Anchorage social service agencies are coordinating efforts to provide safe shelter for people experiencing homelessness, and strategies are already in place to deal with the upcoming extreme cold spell.
“A lot of great partnership is happening this winter when it comes to insuring that men and women experiencing homelessness have some where to go,” said Lisa Caldeira, director of the Brother Francis Shelter in Anchorage.
She said the 240-bed facility and its 20-person overflow shelter have been at or near capacity much of this winter. When that happens, BFS staff coordinate with other shelters to find beds. This year, the Downtown Soup Kitchen Hope Center has space for 50 women. It previously only housed people participating in their programs.
For the first time ever, Bean’s Cafe is open 24 hours a day and their staff are providing overnight shelter for 50 men. Many of the overnight guests are participants in Bean’s new workforce development program. But Bean’s Executive Director Lisa Sauder said they are also making space for other overflow and for men who have mental health issues that make it hard for them to stay in larger, louder shelters.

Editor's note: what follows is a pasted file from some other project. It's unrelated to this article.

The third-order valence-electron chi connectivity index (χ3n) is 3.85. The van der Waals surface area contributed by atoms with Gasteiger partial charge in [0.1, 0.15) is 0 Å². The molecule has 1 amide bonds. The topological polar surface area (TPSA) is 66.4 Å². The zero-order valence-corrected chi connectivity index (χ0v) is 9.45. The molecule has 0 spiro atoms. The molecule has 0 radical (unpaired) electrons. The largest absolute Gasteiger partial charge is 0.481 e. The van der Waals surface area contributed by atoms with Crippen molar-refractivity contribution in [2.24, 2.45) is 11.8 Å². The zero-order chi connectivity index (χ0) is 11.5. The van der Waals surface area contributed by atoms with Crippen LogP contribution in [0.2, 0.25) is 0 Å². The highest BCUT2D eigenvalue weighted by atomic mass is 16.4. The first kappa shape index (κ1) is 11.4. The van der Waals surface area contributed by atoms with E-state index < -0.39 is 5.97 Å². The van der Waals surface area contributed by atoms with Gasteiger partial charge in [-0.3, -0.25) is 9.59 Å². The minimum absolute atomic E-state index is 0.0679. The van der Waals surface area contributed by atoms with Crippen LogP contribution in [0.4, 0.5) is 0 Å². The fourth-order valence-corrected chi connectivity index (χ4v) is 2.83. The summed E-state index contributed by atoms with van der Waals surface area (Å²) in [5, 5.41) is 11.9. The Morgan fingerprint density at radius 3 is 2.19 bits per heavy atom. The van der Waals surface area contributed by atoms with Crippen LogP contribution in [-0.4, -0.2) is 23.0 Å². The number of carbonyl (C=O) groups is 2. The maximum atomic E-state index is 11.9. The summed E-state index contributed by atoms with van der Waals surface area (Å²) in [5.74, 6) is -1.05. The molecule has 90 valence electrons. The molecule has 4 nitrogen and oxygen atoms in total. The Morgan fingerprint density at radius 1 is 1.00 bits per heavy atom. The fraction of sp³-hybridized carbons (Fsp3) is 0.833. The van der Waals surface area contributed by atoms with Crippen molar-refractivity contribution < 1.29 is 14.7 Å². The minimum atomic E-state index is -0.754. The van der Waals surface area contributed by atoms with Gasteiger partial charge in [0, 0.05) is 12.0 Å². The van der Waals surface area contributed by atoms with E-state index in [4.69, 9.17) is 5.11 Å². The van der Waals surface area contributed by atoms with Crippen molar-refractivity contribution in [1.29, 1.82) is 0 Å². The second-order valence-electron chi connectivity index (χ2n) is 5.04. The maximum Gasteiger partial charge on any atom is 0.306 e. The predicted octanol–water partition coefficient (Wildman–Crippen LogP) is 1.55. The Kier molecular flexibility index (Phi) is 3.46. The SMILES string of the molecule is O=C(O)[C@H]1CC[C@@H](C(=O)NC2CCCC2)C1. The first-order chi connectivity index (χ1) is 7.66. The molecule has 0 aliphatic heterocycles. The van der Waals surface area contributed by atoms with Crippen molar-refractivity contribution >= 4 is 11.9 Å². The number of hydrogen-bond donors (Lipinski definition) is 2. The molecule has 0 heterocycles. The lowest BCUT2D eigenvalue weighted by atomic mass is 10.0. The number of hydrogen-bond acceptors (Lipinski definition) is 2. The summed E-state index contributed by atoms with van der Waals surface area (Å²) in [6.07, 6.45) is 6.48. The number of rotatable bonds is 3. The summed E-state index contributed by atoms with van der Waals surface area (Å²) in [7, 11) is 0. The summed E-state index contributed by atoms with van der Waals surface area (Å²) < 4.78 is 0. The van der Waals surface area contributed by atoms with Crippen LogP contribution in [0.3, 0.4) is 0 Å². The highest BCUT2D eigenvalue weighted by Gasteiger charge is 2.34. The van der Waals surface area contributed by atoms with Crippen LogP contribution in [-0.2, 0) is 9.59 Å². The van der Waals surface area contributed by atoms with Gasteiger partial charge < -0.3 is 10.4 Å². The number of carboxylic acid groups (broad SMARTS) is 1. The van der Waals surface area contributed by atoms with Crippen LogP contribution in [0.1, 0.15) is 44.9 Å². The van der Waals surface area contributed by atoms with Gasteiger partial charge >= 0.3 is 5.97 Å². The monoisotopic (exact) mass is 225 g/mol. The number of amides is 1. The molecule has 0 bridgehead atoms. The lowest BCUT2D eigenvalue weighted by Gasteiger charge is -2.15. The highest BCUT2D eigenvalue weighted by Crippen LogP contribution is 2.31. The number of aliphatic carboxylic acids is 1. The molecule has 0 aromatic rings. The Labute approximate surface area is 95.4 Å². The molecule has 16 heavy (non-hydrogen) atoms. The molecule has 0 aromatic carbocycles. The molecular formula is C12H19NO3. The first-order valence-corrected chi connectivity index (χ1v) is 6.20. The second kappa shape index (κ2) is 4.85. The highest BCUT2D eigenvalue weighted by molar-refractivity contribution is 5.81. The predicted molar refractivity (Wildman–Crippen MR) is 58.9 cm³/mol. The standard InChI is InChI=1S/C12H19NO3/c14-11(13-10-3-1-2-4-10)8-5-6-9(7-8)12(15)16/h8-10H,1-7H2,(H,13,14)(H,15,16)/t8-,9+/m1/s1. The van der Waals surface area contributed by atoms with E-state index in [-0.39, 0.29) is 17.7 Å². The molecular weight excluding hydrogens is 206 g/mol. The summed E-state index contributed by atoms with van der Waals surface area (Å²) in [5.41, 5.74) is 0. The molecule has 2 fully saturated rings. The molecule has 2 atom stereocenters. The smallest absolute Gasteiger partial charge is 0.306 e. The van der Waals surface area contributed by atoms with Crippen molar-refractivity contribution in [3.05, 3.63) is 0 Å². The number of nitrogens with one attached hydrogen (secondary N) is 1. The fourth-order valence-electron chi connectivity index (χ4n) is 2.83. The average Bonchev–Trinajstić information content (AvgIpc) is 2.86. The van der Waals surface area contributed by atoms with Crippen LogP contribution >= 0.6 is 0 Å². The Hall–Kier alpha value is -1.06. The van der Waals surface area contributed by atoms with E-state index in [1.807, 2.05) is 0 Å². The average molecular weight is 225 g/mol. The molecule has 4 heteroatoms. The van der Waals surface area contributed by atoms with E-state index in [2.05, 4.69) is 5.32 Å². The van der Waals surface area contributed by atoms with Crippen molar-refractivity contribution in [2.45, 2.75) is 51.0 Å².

“We’ve had success getting people to come in and stay with us that in the past were unwilling to come into shelter,” she said.
In previous years Bean’s Cafe was used as overflow for 124 people from Brother Francis Shelter. That changed after an incident last year which caused the soup kitchen to close for two weeks. An injured man bled on the floor, and the blood was neither correctly cleaned up nor reported properly.
Covenant House, Anchorage’s only shelter for young people under 18, is also at or near capacity and has been since the summer. Executive Director Alison Kear said they are housing close to 60 young people every night and helping their older clients connect with other shelters instead.
Caldeira said this year’s total bed capacity across the different organizations is similar to previous winters.